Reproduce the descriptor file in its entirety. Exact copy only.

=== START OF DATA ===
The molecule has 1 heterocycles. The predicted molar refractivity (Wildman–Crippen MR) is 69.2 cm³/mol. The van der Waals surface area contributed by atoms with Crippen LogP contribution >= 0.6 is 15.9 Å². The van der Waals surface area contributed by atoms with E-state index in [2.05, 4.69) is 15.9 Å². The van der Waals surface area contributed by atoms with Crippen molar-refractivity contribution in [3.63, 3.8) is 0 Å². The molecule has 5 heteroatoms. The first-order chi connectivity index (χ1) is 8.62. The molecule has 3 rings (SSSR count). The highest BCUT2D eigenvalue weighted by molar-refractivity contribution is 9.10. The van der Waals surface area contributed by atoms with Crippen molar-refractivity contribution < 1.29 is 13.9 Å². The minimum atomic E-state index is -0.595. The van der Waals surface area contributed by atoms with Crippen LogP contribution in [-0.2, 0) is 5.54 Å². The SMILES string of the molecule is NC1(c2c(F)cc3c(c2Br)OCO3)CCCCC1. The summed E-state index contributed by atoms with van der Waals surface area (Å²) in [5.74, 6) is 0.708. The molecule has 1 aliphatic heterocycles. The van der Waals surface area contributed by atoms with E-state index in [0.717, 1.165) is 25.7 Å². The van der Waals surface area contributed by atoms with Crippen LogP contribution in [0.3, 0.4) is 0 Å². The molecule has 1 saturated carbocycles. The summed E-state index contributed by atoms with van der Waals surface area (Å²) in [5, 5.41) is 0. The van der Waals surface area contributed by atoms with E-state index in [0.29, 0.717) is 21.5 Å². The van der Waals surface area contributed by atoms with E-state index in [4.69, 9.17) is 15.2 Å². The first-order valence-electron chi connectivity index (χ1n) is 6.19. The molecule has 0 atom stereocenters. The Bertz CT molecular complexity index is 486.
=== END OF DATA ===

The molecule has 1 heterocycles. The predicted molar refractivity (Wildman–Crippen MR) is 69.2 cm³/mol. The van der Waals surface area contributed by atoms with Crippen LogP contribution >= 0.6 is 15.9 Å². The van der Waals surface area contributed by atoms with E-state index in [2.05, 4.69) is 15.9 Å². The van der Waals surface area contributed by atoms with Crippen molar-refractivity contribution in [3.63, 3.8) is 0 Å². The molecule has 5 heteroatoms. The first-order chi connectivity index (χ1) is 8.62. The molecule has 3 rings (SSSR count). The highest BCUT2D eigenvalue weighted by molar-refractivity contribution is 9.10. The van der Waals surface area contributed by atoms with Crippen molar-refractivity contribution < 1.29 is 13.9 Å². The minimum atomic E-state index is -0.595. The van der Waals surface area contributed by atoms with Crippen LogP contribution in [-0.2, 0) is 5.54 Å². The SMILES string of the molecule is NC1(c2c(F)cc3c(c2Br)OCO3)CCCCC1. The summed E-state index contributed by atoms with van der Waals surface area (Å²) in [5.74, 6) is 0.708. The molecule has 1 aliphatic heterocycles. The van der Waals surface area contributed by atoms with E-state index in [0.717, 1.165) is 25.7 Å². The van der Waals surface area contributed by atoms with Crippen LogP contribution in [0.3, 0.4) is 0 Å². The molecule has 1 saturated carbocycles. The summed E-state index contributed by atoms with van der Waals surface area (Å²) in [5, 5.41) is 0. The van der Waals surface area contributed by atoms with E-state index in [0.29, 0.717) is 21.5 Å². The van der Waals surface area contributed by atoms with E-state index in [4.69, 9.17) is 15.2 Å². The first-order valence-electron chi connectivity index (χ1n) is 6.19. The molecule has 0 atom stereocenters. The Bertz CT molecular complexity index is 486.